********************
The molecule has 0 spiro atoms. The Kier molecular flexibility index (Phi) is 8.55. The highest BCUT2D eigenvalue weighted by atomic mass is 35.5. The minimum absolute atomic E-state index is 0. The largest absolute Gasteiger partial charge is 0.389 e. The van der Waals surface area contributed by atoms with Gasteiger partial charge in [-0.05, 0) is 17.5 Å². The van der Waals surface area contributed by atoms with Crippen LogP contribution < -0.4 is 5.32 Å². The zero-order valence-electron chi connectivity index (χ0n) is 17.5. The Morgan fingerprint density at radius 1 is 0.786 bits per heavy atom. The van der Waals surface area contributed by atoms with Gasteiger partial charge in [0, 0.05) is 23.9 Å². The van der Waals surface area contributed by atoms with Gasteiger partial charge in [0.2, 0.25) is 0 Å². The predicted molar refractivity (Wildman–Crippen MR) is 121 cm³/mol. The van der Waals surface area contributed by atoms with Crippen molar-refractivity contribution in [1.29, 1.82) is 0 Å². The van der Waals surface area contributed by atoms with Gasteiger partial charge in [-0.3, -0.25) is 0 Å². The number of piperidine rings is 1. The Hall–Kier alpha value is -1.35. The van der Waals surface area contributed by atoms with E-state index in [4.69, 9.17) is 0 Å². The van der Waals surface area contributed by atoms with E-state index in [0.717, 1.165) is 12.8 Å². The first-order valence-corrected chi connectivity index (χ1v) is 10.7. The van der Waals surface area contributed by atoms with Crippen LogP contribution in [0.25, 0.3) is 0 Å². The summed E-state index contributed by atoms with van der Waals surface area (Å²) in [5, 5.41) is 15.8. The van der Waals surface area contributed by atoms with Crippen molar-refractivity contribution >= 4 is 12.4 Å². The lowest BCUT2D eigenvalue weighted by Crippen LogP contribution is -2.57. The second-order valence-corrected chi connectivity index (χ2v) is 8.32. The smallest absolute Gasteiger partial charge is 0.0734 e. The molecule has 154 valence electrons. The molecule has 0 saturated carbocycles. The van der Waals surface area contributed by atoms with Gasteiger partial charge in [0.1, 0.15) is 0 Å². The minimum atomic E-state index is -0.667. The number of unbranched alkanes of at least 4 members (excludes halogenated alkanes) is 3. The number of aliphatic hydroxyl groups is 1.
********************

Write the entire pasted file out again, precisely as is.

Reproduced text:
The molecule has 0 spiro atoms. The Kier molecular flexibility index (Phi) is 8.55. The highest BCUT2D eigenvalue weighted by atomic mass is 35.5. The minimum absolute atomic E-state index is 0. The largest absolute Gasteiger partial charge is 0.389 e. The van der Waals surface area contributed by atoms with Gasteiger partial charge in [-0.05, 0) is 17.5 Å². The van der Waals surface area contributed by atoms with Crippen LogP contribution < -0.4 is 5.32 Å². The zero-order valence-electron chi connectivity index (χ0n) is 17.5. The Morgan fingerprint density at radius 1 is 0.786 bits per heavy atom. The van der Waals surface area contributed by atoms with Gasteiger partial charge in [0, 0.05) is 23.9 Å². The van der Waals surface area contributed by atoms with Gasteiger partial charge in [0.2, 0.25) is 0 Å². The predicted molar refractivity (Wildman–Crippen MR) is 121 cm³/mol. The van der Waals surface area contributed by atoms with Crippen molar-refractivity contribution in [1.29, 1.82) is 0 Å². The van der Waals surface area contributed by atoms with Gasteiger partial charge in [-0.3, -0.25) is 0 Å². The number of piperidine rings is 1. The Hall–Kier alpha value is -1.35. The van der Waals surface area contributed by atoms with E-state index in [4.69, 9.17) is 0 Å². The van der Waals surface area contributed by atoms with E-state index in [0.717, 1.165) is 12.8 Å². The first-order valence-corrected chi connectivity index (χ1v) is 10.7. The van der Waals surface area contributed by atoms with Crippen LogP contribution in [0.25, 0.3) is 0 Å². The summed E-state index contributed by atoms with van der Waals surface area (Å²) in [5, 5.41) is 15.8. The van der Waals surface area contributed by atoms with Crippen molar-refractivity contribution >= 4 is 12.4 Å². The lowest BCUT2D eigenvalue weighted by Crippen LogP contribution is -2.57. The second-order valence-corrected chi connectivity index (χ2v) is 8.32. The smallest absolute Gasteiger partial charge is 0.0734 e. The molecule has 154 valence electrons. The molecule has 0 saturated carbocycles. The van der Waals surface area contributed by atoms with Gasteiger partial charge in [0.1, 0.15) is 0 Å². The minimum atomic E-state index is -0.667. The number of unbranched alkanes of at least 4 members (excludes halogenated alkanes) is 3. The number of aliphatic hydroxyl groups is 1.